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A selection of quotes from the latest session of Parliament

OTTAWA – Some notable quotes from the last session of Parliament:

“This is a big deal. Indeed it is the biggest deal our country has ever made. This is a historic win for Canada.” — Prime Minister Stephen Harper on the Canada-EU trade deal, Oct. 18, 2013.

“I’ve violated no laws, I’ve followed the rules.” — Sen. Mike Duffy defends himself in the Senate on Oct. 22, 2013, two weeks before being suspended from the chamber along with former Conservative colleagues Patrick Brazeau and Pamela Wallin.

“It’s a non-starter. We should never even have sent this thing to a study.” — NDP Leader Tom Mulcair on the proposed Northern Gateway pipeline through British Columbia. On June 17, the federal government approved the pipeline proposal, subject to 209 conditions imposed by the National Energy Board.

“Certainly, we want to make sure that kids go to school full-bellied, but is that always the government’s job to be there to serve people their breakfast? Is it my job to feed my neighbour’s child? I don’t think so.” — Industry Minister James Moore in an interview Dec. 13, 2013, with Vancouver radio station News1130. He later apologized.

“I intend to lead my party, which is the only party that has a serious policy on the No. 1 priority of the people and that is the economy.” — Prime Minister Stephen Harper brushes off suggestions in a December 2013 interview that he will step down before the 2015 election.

“It is, thus, a Canadian tradition to stand for what is principled and just, regardless of whether it is convenient or popular. But, I would argue, support today for the Jewish state of Israel is more than a moral imperative. It is also of strategic importance, also a matter of our own, long-term interests.” — Harper in a Jan. 20 speech to the Knesset, the first by a Canadian prime minister.

“There are no more Liberal senators.” — Liberal Leader Justin Trudeau, after ousting senators from his party’s caucus on Jan. 29.

“I’m not leaving.” — Veterans Affairs Minister Julian Fantino on Jan. 30 after coming under fire for his handling of a testy meeting with ex-soldiers.

“They’re loading the dice here.” — Mulcair on Feb. 5, complaining about the government’s newly introduced Fair Elections Act, which critics denounced as an attack on democracy that favoured the governing party.

“The so-called referendum held today was conducted with Crimea under illegal military occupation. Its results are a reflection of nothing more than Russian military control. This ‘referendum’ is illegitimate, it has no legal effect, and we do not recognize its outcome.” — Harper, speaking on March 16 after a referendum in Ukraine’s Crimean Peninsula expressed support for breaking off and joining Russia.

“As I begin another chapter in my life, I leave feeling fulfilled with what we have accomplished as a government and a country during one of the most challenging economic periods in our country’s history.” — Jim Flaherty, resigning as finance minister on March 18.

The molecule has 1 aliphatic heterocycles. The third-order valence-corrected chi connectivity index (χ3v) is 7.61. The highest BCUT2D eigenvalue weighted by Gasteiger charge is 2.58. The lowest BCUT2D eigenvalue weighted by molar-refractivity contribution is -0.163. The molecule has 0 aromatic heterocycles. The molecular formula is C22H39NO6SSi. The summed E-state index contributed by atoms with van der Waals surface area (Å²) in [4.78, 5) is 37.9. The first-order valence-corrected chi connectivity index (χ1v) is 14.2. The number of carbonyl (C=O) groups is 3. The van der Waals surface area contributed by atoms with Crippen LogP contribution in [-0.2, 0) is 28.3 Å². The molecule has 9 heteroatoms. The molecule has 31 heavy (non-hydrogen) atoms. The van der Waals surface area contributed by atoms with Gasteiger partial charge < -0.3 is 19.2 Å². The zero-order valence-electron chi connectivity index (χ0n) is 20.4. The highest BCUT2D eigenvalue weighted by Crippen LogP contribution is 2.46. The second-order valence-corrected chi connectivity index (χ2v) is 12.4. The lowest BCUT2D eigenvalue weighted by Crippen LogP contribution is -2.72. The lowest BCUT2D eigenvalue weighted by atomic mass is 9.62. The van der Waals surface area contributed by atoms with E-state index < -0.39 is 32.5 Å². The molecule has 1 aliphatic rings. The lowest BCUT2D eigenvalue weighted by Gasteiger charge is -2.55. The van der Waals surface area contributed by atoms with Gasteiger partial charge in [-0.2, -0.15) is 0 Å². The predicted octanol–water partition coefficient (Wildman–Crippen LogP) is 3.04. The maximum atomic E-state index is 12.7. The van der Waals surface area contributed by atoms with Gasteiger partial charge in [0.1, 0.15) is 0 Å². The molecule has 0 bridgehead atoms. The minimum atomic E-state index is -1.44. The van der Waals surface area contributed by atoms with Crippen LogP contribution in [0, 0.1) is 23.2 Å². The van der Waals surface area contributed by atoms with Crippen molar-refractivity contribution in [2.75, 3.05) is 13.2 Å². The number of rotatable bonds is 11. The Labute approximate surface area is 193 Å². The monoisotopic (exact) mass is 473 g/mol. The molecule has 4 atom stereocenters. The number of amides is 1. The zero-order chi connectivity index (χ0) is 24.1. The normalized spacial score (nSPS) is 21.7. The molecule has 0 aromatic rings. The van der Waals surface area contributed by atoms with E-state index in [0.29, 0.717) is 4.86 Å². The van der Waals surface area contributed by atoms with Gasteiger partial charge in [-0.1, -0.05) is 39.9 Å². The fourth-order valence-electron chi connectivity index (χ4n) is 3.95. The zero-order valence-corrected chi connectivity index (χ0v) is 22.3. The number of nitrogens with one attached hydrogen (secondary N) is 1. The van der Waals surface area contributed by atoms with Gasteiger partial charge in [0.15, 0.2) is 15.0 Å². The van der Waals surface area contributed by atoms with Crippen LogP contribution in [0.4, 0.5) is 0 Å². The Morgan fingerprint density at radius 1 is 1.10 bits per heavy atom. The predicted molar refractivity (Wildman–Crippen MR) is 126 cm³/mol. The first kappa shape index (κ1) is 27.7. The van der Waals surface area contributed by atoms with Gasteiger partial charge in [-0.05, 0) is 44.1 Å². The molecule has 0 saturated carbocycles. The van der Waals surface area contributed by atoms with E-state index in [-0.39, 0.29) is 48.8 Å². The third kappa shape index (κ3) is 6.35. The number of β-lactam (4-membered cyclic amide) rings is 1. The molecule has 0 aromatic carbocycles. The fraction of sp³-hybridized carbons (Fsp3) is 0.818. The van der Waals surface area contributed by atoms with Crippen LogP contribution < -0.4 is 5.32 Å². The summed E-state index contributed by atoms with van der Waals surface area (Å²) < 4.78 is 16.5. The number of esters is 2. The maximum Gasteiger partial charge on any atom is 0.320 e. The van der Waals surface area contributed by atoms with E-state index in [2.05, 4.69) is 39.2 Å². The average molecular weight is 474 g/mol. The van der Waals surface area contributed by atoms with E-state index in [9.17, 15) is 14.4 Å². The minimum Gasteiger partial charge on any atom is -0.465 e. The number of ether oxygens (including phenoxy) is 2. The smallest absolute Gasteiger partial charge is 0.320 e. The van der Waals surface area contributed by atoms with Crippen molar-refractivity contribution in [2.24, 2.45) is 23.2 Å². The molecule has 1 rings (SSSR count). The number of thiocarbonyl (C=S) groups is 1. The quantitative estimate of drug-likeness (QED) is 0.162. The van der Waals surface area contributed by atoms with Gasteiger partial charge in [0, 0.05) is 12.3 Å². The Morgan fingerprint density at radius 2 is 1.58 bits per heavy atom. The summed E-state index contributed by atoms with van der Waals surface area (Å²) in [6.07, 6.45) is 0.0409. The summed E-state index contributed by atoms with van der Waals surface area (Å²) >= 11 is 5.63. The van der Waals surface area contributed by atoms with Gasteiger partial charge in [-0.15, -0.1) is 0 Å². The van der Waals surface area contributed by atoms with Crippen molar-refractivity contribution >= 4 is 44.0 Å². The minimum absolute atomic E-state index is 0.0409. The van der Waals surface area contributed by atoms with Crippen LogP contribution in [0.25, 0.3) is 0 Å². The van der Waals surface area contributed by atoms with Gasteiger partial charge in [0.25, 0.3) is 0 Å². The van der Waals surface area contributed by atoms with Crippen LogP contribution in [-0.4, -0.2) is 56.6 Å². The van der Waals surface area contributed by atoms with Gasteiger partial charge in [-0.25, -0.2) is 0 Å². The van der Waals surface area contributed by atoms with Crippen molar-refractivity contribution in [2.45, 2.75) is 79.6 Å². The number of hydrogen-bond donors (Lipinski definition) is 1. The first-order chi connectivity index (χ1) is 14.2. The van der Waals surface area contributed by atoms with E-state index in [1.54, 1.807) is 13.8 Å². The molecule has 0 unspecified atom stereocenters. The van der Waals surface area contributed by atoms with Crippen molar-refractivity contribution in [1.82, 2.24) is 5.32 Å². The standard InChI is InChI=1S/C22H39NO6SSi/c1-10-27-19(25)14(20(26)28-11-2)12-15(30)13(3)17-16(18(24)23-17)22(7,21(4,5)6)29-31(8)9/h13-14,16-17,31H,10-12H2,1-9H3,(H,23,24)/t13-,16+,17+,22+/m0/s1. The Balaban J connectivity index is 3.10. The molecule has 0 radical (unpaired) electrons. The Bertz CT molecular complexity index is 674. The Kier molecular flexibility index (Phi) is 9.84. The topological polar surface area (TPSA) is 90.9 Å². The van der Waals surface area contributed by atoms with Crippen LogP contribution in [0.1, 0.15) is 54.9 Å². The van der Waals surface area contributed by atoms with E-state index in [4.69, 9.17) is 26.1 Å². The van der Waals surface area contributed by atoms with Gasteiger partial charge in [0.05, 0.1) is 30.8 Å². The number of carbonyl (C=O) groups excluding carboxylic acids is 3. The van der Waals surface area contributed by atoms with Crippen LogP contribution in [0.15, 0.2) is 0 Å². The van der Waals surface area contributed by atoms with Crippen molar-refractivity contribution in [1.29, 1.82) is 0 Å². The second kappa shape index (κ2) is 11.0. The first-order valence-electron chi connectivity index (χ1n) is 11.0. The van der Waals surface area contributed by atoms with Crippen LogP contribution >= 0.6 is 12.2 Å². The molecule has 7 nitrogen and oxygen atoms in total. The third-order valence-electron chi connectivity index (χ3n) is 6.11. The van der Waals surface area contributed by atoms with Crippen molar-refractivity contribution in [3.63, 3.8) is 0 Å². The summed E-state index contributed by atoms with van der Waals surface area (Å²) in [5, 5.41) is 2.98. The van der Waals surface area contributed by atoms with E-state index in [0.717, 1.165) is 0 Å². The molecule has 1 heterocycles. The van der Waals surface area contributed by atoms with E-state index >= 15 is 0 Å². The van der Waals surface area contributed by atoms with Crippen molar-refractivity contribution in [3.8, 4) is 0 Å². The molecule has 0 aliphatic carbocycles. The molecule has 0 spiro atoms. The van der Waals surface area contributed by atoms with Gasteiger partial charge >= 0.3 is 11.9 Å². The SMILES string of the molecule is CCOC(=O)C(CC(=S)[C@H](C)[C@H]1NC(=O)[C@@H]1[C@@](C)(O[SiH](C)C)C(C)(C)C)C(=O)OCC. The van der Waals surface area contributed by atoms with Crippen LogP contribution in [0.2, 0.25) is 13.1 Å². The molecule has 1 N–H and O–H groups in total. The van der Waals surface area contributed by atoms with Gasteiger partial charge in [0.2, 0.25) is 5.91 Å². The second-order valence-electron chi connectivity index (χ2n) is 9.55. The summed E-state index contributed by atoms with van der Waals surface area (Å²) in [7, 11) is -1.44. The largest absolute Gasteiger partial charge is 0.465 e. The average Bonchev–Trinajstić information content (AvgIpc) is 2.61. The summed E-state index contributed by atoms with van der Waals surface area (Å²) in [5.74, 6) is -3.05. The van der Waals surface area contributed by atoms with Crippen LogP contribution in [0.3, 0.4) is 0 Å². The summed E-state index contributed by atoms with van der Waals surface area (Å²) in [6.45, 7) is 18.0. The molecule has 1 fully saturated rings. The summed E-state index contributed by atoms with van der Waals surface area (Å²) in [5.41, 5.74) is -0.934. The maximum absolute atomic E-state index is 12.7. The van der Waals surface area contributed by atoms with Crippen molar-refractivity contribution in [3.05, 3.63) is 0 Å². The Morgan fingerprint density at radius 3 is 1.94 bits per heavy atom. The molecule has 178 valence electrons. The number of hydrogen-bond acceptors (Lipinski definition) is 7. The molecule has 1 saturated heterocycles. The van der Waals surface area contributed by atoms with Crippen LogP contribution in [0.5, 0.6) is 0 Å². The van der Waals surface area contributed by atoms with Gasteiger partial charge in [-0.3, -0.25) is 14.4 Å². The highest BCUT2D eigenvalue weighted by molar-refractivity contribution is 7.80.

“We will stand together and honour the strength of our men and women in uniform, we will honour the strength of the Canadian families who faced heart-wrenching loss, (and) we will honour the strength of our communities that supported them.” — Harper on March 18, greeting the final contingent of Canadian soldiers returning from Afghanistan, and declaring May 9 a day of honour for veterans of the conflict.

“We’ll respect not just the letter of the decision. We will respect the spirit of the decision as well.” — Harper on March 25 in the wake of the Supreme Court ruling that declared Marc Nadon ineligible for one of the three high court seats reserved for jurists from Quebec.

“Today is a very sad day for me, for our government and for all of our country…. Jim will be sorely missed.” — Harper, after Flaherty’s sudden death on April 10.

“As minister of finance, Mr. Flaherty served his country with dedication and conviction, even as he faced mounting health challenges. As both a man and a politician, I will remember him for his pleasant demeanour and strength of character.” — NDP Leader Tom Mulcair.

“Stephen Harper is trying to load the dice between now and the next election in his own favour. Never before in the history of Canada has a government tried to use its majority to unilaterally change Canada’s election laws with no support from any political party.” — NDP Leader Tom Mulcair on April 12, on the government’s Fair Elections Act.

“Beloved by all, Herb devoted a lifetime to his party and his country, in both good times and bad. He has left behind an immense legacy unmatched by most in Canadian history.” — Trudeau, after veteran Liberal MP Herb Gray died on April 21.

“Too often in the past, our Armed Forces have returned to Canada from their trials with little fanfare. Not so today. Canadians across the country came out in force, united in appreciation, to honour the bravery, heroism, strength and sacrifice of those who fought for freedom and security in Afghanistan.” — Harper on May 9, a national Day of Honour for veterans of the war in Afghanistan.

“This is nonsensical and it’s most likely unconstitutional. Why did the government turn down every single suggestion put forward to try to fix this bill?” — New Democrat critic Andrew Cash on June 11, discussing the government’s controversial proposed changes to the Citizenship Act.


“The NDP has respected the rules every single step of the way.We’ve been completely transparent with the House authorities … The NDP couldn’t have been more open about this.” — Mulcair, speaking about accusations that the party improperly used parliamentary resources to finance NDP satellite offices outside Ottawa.